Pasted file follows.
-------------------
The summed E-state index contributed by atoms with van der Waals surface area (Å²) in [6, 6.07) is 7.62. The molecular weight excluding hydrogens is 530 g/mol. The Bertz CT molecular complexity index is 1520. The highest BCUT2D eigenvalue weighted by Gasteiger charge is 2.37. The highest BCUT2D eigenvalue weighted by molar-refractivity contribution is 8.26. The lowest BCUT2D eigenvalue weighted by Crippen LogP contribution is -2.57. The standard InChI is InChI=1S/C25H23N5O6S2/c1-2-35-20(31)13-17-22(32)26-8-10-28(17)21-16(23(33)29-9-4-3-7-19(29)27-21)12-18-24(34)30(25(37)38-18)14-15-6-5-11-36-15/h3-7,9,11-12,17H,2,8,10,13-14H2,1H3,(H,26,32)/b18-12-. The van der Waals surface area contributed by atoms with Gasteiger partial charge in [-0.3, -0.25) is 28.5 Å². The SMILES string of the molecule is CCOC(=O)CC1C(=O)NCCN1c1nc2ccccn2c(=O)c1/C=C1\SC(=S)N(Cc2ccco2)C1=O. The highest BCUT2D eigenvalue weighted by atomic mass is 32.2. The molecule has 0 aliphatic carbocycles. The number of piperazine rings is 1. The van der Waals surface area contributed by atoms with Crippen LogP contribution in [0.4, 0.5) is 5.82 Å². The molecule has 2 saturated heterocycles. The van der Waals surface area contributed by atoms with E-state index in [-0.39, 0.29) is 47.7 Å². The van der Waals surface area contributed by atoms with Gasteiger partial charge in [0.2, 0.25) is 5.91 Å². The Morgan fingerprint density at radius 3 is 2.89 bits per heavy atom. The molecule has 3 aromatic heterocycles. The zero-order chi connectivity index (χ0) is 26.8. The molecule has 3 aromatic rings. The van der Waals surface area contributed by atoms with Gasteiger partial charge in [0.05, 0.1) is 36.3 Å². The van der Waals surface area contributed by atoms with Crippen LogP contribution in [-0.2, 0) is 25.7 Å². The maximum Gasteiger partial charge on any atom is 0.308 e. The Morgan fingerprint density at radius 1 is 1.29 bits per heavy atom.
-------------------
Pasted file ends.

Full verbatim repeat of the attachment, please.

The summed E-state index contributed by atoms with van der Waals surface area (Å²) in [6, 6.07) is 7.62. The molecular weight excluding hydrogens is 530 g/mol. The Bertz CT molecular complexity index is 1520. The highest BCUT2D eigenvalue weighted by Gasteiger charge is 2.37. The highest BCUT2D eigenvalue weighted by molar-refractivity contribution is 8.26. The lowest BCUT2D eigenvalue weighted by Crippen LogP contribution is -2.57. The standard InChI is InChI=1S/C25H23N5O6S2/c1-2-35-20(31)13-17-22(32)26-8-10-28(17)21-16(23(33)29-9-4-3-7-19(29)27-21)12-18-24(34)30(25(37)38-18)14-15-6-5-11-36-15/h3-7,9,11-12,17H,2,8,10,13-14H2,1H3,(H,26,32)/b18-12-. The van der Waals surface area contributed by atoms with Gasteiger partial charge in [-0.3, -0.25) is 28.5 Å². The SMILES string of the molecule is CCOC(=O)CC1C(=O)NCCN1c1nc2ccccn2c(=O)c1/C=C1\SC(=S)N(Cc2ccco2)C1=O. The highest BCUT2D eigenvalue weighted by atomic mass is 32.2. The molecule has 0 aliphatic carbocycles. The number of piperazine rings is 1. The van der Waals surface area contributed by atoms with Crippen LogP contribution in [0.4, 0.5) is 5.82 Å². The molecule has 2 saturated heterocycles. The van der Waals surface area contributed by atoms with E-state index in [-0.39, 0.29) is 47.7 Å². The van der Waals surface area contributed by atoms with Gasteiger partial charge in [0.2, 0.25) is 5.91 Å². The Morgan fingerprint density at radius 3 is 2.89 bits per heavy atom. The molecule has 3 aromatic heterocycles. The zero-order chi connectivity index (χ0) is 26.8. The molecule has 3 aromatic rings. The van der Waals surface area contributed by atoms with Gasteiger partial charge in [0.05, 0.1) is 36.3 Å². The van der Waals surface area contributed by atoms with Crippen LogP contribution in [-0.2, 0) is 25.7 Å². The maximum Gasteiger partial charge on any atom is 0.308 e. The Morgan fingerprint density at radius 1 is 1.29 bits per heavy atom.